Critical Questions to Ask When Reviewing an RFP

A civil engineering proposal is a formal document created by a civil engineering firm or professional engineer in response to a request for proposal (RFP). The proposal aims to inform potential clients about the engineering services that they can offer and convince them to choose the proposing firm for the project. It outlines a proposed project, its objectives, scope, methodology, timeline, and estimated costs.

Proposals are important to win work and keep your team busy and billable. However, it takes a lot of time to craft a winning proposal that is both client and project specific. Civil engineers must be intentional with their time, meaning they cannot go after every Request for Proposal (RFP) or Request for Qualification (RFQ) out there. But how do you decide what RFPs and RFQs to respond to?

Before even filling out an RFP checklist and generating a civil engineering proposal, you must read through the RFP or RFQ, and ask yourself these four critical questions:

Question 1: Is this a real opportunity?

Sometimes RFPs are released for research purposes only and the client is trying to figure out how much a job will actually take or if what they are asking is actually possible. Is this one of those situations or is it a real opportunity?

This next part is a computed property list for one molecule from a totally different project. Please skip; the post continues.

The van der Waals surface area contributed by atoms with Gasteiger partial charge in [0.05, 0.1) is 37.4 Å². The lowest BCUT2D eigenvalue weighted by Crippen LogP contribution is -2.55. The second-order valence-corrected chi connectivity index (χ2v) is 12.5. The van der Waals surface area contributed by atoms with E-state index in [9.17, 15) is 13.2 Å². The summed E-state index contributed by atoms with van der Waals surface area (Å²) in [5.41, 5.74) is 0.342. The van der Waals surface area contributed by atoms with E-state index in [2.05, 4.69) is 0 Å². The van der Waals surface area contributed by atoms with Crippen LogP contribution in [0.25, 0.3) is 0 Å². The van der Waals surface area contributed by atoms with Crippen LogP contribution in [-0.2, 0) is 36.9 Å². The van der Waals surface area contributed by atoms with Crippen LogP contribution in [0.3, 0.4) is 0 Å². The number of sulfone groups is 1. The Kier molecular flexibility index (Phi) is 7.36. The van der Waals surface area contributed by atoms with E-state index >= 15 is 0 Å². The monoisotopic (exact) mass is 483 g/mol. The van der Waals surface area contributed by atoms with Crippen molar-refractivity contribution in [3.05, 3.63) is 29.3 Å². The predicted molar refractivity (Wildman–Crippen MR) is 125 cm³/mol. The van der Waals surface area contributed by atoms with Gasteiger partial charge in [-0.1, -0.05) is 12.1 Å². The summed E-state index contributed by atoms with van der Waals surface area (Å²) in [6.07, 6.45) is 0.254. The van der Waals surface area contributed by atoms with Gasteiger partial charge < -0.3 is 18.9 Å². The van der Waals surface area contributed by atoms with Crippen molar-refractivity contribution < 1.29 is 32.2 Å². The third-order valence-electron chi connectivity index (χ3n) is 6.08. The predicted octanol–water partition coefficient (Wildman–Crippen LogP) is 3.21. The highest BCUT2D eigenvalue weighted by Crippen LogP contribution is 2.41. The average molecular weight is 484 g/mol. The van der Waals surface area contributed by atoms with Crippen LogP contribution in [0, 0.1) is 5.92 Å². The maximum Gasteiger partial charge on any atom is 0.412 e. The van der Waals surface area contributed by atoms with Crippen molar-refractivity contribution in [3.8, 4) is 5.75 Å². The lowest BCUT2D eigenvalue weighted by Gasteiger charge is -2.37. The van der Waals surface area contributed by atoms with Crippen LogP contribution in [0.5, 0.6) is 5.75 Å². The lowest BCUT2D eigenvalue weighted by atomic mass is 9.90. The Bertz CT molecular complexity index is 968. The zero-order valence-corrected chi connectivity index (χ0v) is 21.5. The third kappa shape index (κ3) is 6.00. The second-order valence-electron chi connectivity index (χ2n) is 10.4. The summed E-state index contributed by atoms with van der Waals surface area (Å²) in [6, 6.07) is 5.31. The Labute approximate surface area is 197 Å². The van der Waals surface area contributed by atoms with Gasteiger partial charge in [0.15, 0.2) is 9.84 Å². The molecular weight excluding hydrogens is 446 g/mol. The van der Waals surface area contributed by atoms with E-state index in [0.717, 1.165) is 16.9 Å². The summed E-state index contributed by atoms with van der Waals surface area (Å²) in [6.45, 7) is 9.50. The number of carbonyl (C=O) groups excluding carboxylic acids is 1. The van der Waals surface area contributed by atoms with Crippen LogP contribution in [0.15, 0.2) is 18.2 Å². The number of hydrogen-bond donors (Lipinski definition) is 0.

Question 2: Is this something that you and your team want to go after?

Does this project and client align with your company and team vision and goals? Is it a project that you and your team would be excited to work on? Do you like working with this client? These are all questions to think about when trying to decide if you want to go after the project.

Question 3: Do you have the team and resources to complete the work adequately?

Can you complete the work at this time? Does your team have availability to meet the milestones laid out in the project? Have you completed similar work to this in the past? Does your team have the expertise to complete this work? These are all questions to think about when trying to decide if you can do the project or not.

Question 4: Do you have a chance of winning this proposal?

How is the evaluation laid out? Is the evaluation heavily price based? Does this client have a preferred engineer that they typically work with? Have you worked with this client before? Does this client know you and your team? Think about how the proposal is written, how it will be evaluated, and if you have a chance at winning the project. If you do, go for it!

The answers to these questions, as well as completing a go/no-go form or go/no-go decision making tool will help you decide whether you are going to move forward with responding to the RFP/RFQ. If the answer to all of these questions is yes, and the go/no-go form resulted in a “go”, then you can start going through an RFP checklist and gathering all the information needed to create a great response to the RFP/RFQ.

Need help writing a Civil Engineering Proposal? Check out our previous post titled How to Write a Civil Engineering Proposal.

Looking for a Proposal Template? We’ve got you covered! Download yours for free here.

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